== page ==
Magic Turnips

When I was working in Havana a Cuban friend took me to see a Palero – a priest of Las Reglas de Congo, the religion first practiced by slaves brought to Cuba from the Congo basin in Africa. To cut a long story short I was taken to a wooden shack filled with ritual objects, including many animal skulls, where we all drank a little rum spiced with gunpowder and a human finger bone. As the guest of honour I was then asked to hold a chicken while it had its head cut off. Having gathered the chicken’s blood in a bowl the priest and his acolyte subsequently drank it. I declined on the grounds that I was vegetarian which was not true then, although it is now.

This, my first encounter with the practice of magic, was an intriguing and powerful experience. My childhood love of fairy tales, revisited through the delight of reading to my own daughter, had already given me an abiding fascination for folk lore, myth and legend. Since my encounter with that unfortunate chicken my interest has extended to include elemental magic, astrology, tarot, the I Ching, mysticism, and other topics which tend to be lumped under the banner of ‘New Age’ although, in reality, they are age old.

Amongst my favourite childhood stories was a Russian tale about a gang of gleefully anarchic children who, by stealing an old peasant’s turnips, eventually rescue him from his horrible wife. In this story there is an enchanted tablecloth and a goat which sneezes gold coins. Fairy tales often combine the mundane (turnips, goats, porridge, pumpkins) with the magical. Everything under the sun, they suggest, has enchantment for those who have eyes to see. In this they are wise, for everything – in the natural world at least – is miraculous, even the humble turnip that grows from its tiny seed.

We humans can be spectacularly creative ourselves, of course. We can also be wantonly destructive and cruel, a darkness which fairy stories explore through their tales of cannibalism, imprisonment, forced marriage and murder. In the post-industrial ‘developed’ world homo sapiens has not lost the Colonial habit of thinking modernity is synonymous with progress. Fairy stories, folk lore, magic and other expressions of the ‘wisdom tradition’ that once lived in every culture are dismissed as superstitious nonsense fit only for children, anthropologists and ‘old wives.’  As rapacious industrialisation despoils the planet we are just beginning to realise that our brave new technological world and the comforts it provides has been bought at a high price, imperilling us, our Earthly environment, and all the creatures we share it with.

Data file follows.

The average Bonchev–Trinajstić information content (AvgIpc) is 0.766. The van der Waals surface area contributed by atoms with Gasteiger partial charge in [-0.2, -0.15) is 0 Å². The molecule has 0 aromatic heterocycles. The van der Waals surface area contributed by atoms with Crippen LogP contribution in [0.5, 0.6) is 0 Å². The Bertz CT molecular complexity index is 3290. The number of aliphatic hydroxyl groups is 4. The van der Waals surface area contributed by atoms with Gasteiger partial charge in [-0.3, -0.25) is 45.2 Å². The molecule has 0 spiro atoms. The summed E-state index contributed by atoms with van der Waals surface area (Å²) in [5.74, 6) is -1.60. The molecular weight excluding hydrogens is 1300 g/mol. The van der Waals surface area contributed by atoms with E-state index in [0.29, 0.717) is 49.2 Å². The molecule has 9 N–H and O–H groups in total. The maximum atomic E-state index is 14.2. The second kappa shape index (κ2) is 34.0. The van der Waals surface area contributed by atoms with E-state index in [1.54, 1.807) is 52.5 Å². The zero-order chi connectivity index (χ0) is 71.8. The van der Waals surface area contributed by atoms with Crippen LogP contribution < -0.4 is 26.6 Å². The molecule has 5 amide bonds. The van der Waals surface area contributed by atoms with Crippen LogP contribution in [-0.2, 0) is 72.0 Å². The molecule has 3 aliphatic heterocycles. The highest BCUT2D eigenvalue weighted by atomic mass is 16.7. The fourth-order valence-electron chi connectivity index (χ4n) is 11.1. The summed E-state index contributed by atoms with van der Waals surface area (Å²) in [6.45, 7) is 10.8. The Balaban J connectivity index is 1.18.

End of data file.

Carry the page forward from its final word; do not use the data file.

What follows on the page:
Like the magician’s apprentice we have unleashed a force we are not wise enough to handle. Everything has become too big: our cities, our banks, our bureaucracies and, above all, our corporations. Instead of transparent government and privacy for the individual we are moving to a place of secret government and unfettered surveillance. The structures and institutions we have created seem to have developed a life of their own, like some alien species which is now competing with us for survival. We are like little children lost in a world of unimaginably huge giants, fighting amongst ourselves for the crumbs dropped from our masters’ table.

The humble, the dispossessed and the orphaned, the simpletons and scapegoats who are so often the heroines and heroes of fairy stories often find themselves pitched against just such insurmountable odds. The good news is that the corrupt, the greedy and the tyrannical are always bought to account while the generous and fair minded – with the help of a little cunning – prevail. Miracles, the tales teach us, are possible but the ultimate riddle of the happy ending is always the same: the key to our salvation – if it exists – will be found not in our brains but in our hearts.